Medical questions & health advice by board certified doctors
"Can statin drugs harm your liver?"
My dad is taking statin drugs for his high cholesterol, but I don't think he talked to the doctor about the fact that he used to drink. If his history of alcohol abuse has damaged his liver, is it possible that the statins will worsen it? Are they dangerous to him?
The statin class of drugs are very important part of the treatment for many patients with high cholesterol. You are correct in that statins do have the potential to cause liver problems. The best type of physician to consult with about this problem is a primary care physician such as a family doctor or internal medicine doctor or a specialist such as a cardiologist. While statins do have the potential to cause some minor liver damage, it is usually not severe enough to cause any long term problems. For this reason we will often use statins even in people with a history of alcohol abuse or liver damage. In these patients, we just monitor their liver function a lot more closely than we would otherwise. The history of alcohol abuse is important for his doctor because he will at least need a baseline set of liver tests to make sure that the statin does not cause any additional problems. In most cases, the benefit the drug gives outweighs the risks. I suggest that your father go back to the physician that prescribed the statin and ask if his history of alcohol abuse played a role in the decision about the statin. It is possible that his doctor will want to get liver function tests which can be done with a blood draw (if it hasn't been done already). If they are at all abnormal, his doctor may decide to stop the drug, or just monitor the tests to make sure that his liver function doesn't get worse.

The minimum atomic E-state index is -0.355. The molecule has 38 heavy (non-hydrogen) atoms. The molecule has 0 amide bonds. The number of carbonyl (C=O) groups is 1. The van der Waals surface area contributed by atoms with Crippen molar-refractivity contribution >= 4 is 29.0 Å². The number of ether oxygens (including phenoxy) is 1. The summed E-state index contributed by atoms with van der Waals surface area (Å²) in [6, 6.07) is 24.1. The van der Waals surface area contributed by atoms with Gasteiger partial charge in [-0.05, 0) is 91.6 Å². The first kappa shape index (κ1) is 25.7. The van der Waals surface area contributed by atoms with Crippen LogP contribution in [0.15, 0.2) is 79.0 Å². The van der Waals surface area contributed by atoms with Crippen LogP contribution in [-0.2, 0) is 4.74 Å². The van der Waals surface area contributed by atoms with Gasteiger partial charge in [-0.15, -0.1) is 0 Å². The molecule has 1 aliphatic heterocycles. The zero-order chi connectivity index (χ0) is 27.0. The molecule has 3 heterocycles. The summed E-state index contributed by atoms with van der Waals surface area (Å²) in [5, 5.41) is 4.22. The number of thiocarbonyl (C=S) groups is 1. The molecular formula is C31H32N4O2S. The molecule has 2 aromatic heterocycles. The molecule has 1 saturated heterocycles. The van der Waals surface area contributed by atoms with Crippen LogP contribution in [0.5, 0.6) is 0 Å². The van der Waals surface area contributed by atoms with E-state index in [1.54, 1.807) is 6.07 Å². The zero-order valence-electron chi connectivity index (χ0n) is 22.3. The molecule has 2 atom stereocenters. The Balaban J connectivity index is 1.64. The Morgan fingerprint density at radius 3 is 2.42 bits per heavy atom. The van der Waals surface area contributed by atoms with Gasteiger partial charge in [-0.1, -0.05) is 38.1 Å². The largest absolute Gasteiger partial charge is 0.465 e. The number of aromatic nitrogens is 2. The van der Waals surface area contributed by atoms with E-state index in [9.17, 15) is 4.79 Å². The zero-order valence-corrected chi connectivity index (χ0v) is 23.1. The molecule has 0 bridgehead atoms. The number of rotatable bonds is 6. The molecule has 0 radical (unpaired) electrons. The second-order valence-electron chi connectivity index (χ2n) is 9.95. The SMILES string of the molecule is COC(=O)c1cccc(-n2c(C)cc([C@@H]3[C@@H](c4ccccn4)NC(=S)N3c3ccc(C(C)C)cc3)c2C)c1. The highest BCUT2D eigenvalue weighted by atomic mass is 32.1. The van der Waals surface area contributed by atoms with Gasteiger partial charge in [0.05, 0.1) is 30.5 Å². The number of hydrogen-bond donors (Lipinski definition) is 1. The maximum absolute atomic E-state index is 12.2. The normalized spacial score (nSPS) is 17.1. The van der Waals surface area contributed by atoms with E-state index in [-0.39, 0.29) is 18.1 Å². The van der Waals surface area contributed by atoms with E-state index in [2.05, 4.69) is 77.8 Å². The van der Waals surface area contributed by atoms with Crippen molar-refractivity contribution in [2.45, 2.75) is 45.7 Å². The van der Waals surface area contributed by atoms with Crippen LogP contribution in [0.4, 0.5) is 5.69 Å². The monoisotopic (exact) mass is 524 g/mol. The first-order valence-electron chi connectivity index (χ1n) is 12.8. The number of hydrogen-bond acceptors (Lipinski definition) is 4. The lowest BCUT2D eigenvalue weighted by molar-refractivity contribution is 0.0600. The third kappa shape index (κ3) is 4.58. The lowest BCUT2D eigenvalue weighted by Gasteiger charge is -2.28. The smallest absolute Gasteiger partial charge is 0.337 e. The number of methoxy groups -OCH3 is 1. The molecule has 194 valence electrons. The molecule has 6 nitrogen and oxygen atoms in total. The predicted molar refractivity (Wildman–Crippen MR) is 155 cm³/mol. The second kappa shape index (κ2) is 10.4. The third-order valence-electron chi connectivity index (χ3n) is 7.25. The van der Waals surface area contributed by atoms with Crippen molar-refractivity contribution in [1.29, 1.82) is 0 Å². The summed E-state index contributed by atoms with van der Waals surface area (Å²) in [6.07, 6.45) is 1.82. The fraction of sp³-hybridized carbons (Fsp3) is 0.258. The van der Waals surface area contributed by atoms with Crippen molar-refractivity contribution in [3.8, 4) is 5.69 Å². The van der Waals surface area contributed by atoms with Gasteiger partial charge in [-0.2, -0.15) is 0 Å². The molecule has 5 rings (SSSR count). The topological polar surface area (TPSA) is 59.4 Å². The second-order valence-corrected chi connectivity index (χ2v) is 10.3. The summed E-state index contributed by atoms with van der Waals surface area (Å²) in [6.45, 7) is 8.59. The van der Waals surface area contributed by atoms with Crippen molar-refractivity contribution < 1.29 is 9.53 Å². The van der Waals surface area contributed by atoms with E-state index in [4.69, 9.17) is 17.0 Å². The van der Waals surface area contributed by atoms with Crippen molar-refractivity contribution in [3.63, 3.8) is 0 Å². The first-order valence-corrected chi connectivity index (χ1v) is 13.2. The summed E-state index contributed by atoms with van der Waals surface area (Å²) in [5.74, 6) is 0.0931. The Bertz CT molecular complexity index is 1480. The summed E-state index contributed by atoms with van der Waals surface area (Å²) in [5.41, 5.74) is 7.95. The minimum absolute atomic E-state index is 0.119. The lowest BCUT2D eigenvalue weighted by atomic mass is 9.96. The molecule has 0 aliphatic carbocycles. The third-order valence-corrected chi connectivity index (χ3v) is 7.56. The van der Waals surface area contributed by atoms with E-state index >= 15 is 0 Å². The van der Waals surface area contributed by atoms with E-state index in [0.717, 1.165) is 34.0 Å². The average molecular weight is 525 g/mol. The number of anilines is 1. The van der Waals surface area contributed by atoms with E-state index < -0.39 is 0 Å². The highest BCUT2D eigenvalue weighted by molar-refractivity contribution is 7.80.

Need more info?See a cardiologist today
Zocdoc Answers is for general informational purposes only and is not a substitute for professional medical advice. If you think you may have a medical emergency, call your doctor (in the United States) 911 immediately. Always seek the advice of your doctor before starting or changing treatment. Medical professionals who provide responses to health-related questions are intended third party beneficiaries with certain rights under Zocdoc’s Terms of Service.